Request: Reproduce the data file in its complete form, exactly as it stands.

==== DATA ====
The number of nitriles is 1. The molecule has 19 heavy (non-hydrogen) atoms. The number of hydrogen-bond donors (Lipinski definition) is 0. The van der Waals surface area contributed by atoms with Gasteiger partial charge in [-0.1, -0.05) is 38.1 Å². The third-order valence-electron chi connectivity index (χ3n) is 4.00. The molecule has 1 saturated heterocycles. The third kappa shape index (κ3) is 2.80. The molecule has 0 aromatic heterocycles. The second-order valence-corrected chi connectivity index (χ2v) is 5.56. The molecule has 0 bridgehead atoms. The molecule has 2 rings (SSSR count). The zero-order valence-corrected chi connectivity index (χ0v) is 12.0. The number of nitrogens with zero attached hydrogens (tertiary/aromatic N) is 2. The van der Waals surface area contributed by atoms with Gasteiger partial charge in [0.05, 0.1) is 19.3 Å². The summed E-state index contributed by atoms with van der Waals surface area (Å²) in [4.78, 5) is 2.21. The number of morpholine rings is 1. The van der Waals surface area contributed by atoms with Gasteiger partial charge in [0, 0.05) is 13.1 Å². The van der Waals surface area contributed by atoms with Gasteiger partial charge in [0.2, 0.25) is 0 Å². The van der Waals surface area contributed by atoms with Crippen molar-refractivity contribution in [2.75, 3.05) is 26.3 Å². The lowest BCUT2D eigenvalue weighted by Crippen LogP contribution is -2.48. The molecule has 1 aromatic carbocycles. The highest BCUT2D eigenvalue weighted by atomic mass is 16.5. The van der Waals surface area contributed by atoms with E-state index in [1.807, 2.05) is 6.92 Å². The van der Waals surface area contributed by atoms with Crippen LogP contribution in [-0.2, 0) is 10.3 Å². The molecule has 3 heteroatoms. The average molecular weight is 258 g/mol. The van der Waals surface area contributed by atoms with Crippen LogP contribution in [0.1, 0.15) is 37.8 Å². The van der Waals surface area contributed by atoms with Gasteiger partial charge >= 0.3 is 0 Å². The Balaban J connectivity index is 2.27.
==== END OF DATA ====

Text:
The number of nitriles is 1. The molecule has 19 heavy (non-hydrogen) atoms. The number of hydrogen-bond donors (Lipinski definition) is 0. The van der Waals surface area contributed by atoms with Gasteiger partial charge in [-0.1, -0.05) is 38.1 Å². The third-order valence-electron chi connectivity index (χ3n) is 4.00. The molecule has 1 saturated heterocycles. The third kappa shape index (κ3) is 2.80. The molecule has 0 aromatic heterocycles. The second-order valence-corrected chi connectivity index (χ2v) is 5.56. The molecule has 0 bridgehead atoms. The molecule has 2 rings (SSSR count). The zero-order valence-corrected chi connectivity index (χ0v) is 12.0. The number of nitrogens with zero attached hydrogens (tertiary/aromatic N) is 2. The van der Waals surface area contributed by atoms with Gasteiger partial charge in [0.05, 0.1) is 19.3 Å². The summed E-state index contributed by atoms with van der Waals surface area (Å²) in [4.78, 5) is 2.21. The number of morpholine rings is 1. The van der Waals surface area contributed by atoms with Gasteiger partial charge in [0, 0.05) is 13.1 Å². The van der Waals surface area contributed by atoms with Gasteiger partial charge in [0.2, 0.25) is 0 Å². The van der Waals surface area contributed by atoms with Crippen molar-refractivity contribution in [2.75, 3.05) is 26.3 Å². The lowest BCUT2D eigenvalue weighted by Crippen LogP contribution is -2.48. The molecule has 1 aromatic carbocycles. The highest BCUT2D eigenvalue weighted by atomic mass is 16.5. The van der Waals surface area contributed by atoms with E-state index in [1.807, 2.05) is 6.92 Å². The van der Waals surface area contributed by atoms with Crippen LogP contribution in [-0.2, 0) is 10.3 Å². The molecule has 3 heteroatoms. The average molecular weight is 258 g/mol. The van der Waals surface area contributed by atoms with Crippen LogP contribution in [0.1, 0.15) is 37.8 Å². The van der Waals surface area contributed by atoms with Gasteiger partial charge >= 0.3 is 0 Å². The Balaban J connectivity index is 2.27.